In recent years, we’ve seen a boom in an interest in environmentally friendly lifestyles. What used to be “granola” is now trending, and people across the country are clamoring to get their hands on the hottest green tech.
It’s no secret that cars are one of the proven culprits of our environmental concerns. And in an honest effort to reduce emissions, car companies and consumers alike have turned to modifying motorized vehicles to reflect our increased environmental awareness.
Seemingly, one of the companies doing the most for the environment is Tesla Motors.
But what do we really know about Tesla?
Tesla Motors is an American electric car company, founded in 2003 under the principles of sustainable design. They’ve reached widespread fame with the 2012 release of their Model-S, an all-electric sedan with the power to go 200+ miles per charge. Tesla is also the only car company to sell directly to consumers (as opposed to through a third-party multi-brand car dealerships).
Tesla’s well-known for being sleek, smart… and expensive. But exactly how much of this image is the real deal, and how much is the work of a stellar marketing team? And does Tesla’s feel-good image match its actions?
The Innovation (And the Price)
While Tesla may indeed be something special, that “something” doesn’t translate when you run the numbers. According to a chart by Business Insider, it appears that the nearly $70,000 price point of a Tesla Model S is at least $30,000 above that of its comparable counterparts, and yet, it gets similar mileage. Of course, Tesla currently makes luxury vehicles, and you don’t buy a luxury car for its mileage. Though from a purely environmental standpoint, you can keep your $30,000 and still save the planet.
Essentially, Tesla is filling an important gap in the market by producing an electric vehicle for high-end buyers who might otherwise opt for gas-guzzling car candy. They’ve stated that their next goals include lowering the price point of future models to reach new markets, but so far, electric cars remain luxuries.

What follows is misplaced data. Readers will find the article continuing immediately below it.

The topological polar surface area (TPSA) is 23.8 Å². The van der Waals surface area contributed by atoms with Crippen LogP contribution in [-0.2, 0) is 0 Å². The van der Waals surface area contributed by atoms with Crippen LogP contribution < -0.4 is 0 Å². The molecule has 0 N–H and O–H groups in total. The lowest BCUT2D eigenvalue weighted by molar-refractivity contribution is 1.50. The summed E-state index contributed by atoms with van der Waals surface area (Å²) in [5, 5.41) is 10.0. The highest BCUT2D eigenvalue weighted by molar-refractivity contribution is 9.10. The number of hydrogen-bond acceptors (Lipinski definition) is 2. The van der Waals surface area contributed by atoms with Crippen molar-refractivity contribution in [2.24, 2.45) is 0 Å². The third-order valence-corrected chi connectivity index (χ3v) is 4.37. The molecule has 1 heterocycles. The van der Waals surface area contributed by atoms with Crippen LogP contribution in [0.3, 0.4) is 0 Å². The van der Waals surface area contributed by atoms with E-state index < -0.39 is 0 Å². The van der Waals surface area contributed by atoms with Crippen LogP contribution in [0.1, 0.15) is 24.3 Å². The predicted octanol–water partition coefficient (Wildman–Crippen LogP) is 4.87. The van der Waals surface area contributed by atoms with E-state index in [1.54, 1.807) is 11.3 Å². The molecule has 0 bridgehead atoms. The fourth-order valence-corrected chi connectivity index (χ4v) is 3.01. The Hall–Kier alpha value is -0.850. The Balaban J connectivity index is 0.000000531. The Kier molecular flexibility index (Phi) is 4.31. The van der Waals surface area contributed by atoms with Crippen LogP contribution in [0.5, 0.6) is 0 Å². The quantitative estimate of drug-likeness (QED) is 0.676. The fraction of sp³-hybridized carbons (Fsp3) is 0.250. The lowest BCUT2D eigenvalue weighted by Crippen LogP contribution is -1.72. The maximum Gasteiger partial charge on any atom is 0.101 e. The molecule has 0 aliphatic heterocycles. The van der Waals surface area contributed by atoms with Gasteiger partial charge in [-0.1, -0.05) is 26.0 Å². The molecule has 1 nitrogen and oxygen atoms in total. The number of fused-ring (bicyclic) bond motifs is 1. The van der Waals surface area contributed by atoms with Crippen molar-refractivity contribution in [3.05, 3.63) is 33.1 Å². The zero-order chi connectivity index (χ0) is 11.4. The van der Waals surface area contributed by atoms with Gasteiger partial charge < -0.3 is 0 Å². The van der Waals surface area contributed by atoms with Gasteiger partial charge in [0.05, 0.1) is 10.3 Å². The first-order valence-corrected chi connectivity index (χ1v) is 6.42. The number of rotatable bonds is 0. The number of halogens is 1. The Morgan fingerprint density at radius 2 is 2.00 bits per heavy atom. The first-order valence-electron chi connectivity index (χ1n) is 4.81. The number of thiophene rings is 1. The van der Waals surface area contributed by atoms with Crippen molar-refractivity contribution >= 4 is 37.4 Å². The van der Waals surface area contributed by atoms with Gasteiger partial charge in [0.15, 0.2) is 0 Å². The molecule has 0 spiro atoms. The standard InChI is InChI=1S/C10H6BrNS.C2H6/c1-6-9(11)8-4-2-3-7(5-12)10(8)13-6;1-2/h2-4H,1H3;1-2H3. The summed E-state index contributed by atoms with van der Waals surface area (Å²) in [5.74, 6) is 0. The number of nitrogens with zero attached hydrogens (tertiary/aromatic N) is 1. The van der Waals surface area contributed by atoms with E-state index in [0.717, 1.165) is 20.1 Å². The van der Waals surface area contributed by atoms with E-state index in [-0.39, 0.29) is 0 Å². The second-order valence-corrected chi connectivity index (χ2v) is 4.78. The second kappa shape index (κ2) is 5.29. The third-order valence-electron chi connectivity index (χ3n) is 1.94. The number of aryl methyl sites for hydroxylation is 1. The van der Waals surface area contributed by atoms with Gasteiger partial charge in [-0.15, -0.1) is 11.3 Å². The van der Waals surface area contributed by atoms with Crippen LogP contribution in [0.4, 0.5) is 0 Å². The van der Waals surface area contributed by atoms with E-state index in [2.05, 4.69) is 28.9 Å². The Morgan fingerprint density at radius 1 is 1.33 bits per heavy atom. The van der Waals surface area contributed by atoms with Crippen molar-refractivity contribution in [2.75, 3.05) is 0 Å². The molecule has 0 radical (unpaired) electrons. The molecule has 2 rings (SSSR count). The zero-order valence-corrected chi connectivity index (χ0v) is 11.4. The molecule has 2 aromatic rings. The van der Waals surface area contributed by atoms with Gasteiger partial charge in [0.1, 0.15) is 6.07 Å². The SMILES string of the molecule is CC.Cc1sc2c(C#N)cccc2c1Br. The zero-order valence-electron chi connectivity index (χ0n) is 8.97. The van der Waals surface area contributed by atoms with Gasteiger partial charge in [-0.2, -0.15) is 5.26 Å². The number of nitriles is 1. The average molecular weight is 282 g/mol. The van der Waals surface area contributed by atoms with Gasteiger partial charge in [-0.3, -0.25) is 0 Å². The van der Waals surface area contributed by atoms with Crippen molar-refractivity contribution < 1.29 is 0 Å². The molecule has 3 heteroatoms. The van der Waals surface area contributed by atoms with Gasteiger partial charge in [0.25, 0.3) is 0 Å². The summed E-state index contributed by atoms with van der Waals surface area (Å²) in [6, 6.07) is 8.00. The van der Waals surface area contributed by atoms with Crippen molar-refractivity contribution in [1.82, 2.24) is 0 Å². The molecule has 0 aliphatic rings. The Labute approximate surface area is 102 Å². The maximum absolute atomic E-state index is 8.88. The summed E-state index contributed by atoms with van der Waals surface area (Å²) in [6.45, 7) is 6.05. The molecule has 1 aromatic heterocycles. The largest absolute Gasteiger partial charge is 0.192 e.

Tesla’s CEO, and Company Culture
Then, there’s Tesla’s CEO and Co-founder, the renowned ultra-innovator, Elon Musk. The 43-year old South African seems to stand for all things cool and forward thinking: he regularly makes the news for his inventive ideas, such as the high speed Hyperloop rail from Los Angeles to San Francisco, the high-tech payment system Paypal, and his concept for the new energy company, SolarCity.
Musk has been at the helm of some incredible innovations, certainly—he’s a brilliant entrepreneur, and has done a great deal of top-line thinking about business’ role in economic progress. He’s reportedly quite open about Tesla’s technologies, to allow for others to build off his creativity.
It can be easy to get distracted by Musk’s glimmering public image, a perfect picture of how we can solve our impending environmental crisis through economic growth—a pleasing point for both ardent capitalists and fervent environmentalists. But does Musk’s wildly brilliant mind also conjure social innovations? Do his visions to help the earth help his workers as well?
Workers at Tesla’s manufacturing plant, located in Fremont, California, have been laboring without unions since the factory’s 2010 opening. According to the a January 2014 article in the SF Gate, there had been talk of unionizing Tesla’s workers. But based on a lack of news thereafter, it’s safe to assume that such efforts never materialized.